> I just realized there is a much simpler proof of your claim than I gave previously. Given your definitions
>
> a3=a1*(1-t)+a2*t
> b3=b1*(1-t)+b2*t
> r3=sqrt(a3^2+b3^2-(a1^2+b1^2-r1^2)*(1-t)-(a2^2+b2^2-r2^2)*t)
>
> where 0<=t<=1, one can fairly easily establish the algebraic identity
>
> r3^2-(x-a3)^2-(y-b3)^2 =
> (r1^2-(x-a1)^2-(y-b1)^2)*(1-t) + (r2^2-(x-a2)^2-(y-b2)^2)*t
>
> for all x and y, and there's your proof! If the right side is non-negative then so must be the left side.
==============

That's great, Roger. But it's pretty much the same proof as what I gave on Oct 5.

Subject: Intersection of two Disks

From: Roger Stafford

Date: 15 Oct, 2012 19:21:09

Message: 7 of 9

"Matt J" wrote in message <k5gg96$30k$1@newscl01ah.mathworks.com>...
> That's great, Roger. But it's pretty much the same proof as what I gave on Oct 5.
- - - - - - - - - -
  My apologies, Matt. I did see your reply of Oct. 5 but the roles of your r1 and r2 were, in effect, interchanged with your two disks being defined by:

 (x-a1)^2+(y-b1)^2 <= r2^2 (where a1 = b1 = 0 in your case)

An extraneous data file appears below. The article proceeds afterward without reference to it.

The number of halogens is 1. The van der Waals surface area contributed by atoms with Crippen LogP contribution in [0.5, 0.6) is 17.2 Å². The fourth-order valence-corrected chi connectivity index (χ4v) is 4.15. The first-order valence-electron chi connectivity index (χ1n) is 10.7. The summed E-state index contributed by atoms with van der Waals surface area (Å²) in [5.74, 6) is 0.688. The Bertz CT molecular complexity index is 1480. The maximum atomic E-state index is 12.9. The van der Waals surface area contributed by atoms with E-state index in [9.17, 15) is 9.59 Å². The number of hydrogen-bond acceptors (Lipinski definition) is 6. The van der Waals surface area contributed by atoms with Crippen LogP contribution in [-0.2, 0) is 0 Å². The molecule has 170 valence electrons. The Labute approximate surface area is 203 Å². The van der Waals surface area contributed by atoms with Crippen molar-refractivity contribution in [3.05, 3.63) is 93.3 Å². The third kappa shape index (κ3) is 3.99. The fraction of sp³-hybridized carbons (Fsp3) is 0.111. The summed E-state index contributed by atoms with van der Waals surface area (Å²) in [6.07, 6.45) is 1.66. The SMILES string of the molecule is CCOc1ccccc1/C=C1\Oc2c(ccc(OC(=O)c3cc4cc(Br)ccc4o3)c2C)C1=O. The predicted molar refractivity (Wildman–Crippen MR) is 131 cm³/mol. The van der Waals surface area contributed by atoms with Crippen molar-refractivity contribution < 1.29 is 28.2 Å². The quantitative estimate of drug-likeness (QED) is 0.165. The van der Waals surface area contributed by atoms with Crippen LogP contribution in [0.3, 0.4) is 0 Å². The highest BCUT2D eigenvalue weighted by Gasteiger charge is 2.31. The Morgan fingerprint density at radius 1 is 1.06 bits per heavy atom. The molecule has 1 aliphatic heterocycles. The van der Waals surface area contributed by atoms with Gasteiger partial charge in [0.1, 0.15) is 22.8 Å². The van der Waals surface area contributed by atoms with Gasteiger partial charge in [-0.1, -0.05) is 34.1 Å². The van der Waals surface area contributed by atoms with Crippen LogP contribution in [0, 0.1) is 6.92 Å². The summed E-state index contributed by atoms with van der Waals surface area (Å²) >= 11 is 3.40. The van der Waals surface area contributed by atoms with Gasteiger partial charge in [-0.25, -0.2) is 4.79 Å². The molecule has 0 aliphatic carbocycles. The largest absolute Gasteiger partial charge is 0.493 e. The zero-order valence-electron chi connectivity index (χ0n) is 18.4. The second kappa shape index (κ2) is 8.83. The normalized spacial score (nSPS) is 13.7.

(x-a2)^2+(y-b2)^2 <= r1^2

as opposed to those of Kamuran and I thought your derivation would therefore turn out to be erroneous, so I gave up studying your explanation. I should have looked at it more carefully. In any case Kamuran should be happy that he now has a plurality of proofs to choose from.

Roger Stafford

Subject: Intersection of two Disks

From: kamuran turksoy

Date: 15 Oct, 2012 19:33:09

Message: 8 of 9

"Roger Stafford" wrote in message <k5hnn5$4bi$1@newscl01ah.mathworks.com>...
> Roger Stafford

As Roger stated, i appreciate for reply of Matt and Roger.

Subject: Intersection of two Disks

From: Matt J

Date: 15 Oct, 2012 19:51:08

Message: 9 of 9

"Roger Stafford" wrote in message <k5hnn5$4bi$1@newscl01ah.mathworks.com>...
> "Matt J" wrote in message <k5gg96$30k$1@newscl01ah.mathworks.com>...
> > That's great, Roger. But it's pretty much the same proof as what I gave on Oct 5.
> - - - - - - - - - -
> My apologies, Matt. I did see your reply of Oct. 5 but the roles of your r1 and r2 were, in effect, interchanged with your two disks being defined by:
>
===========

No apologies necessary, Roger. Just curious about where I'd failed to convince :-)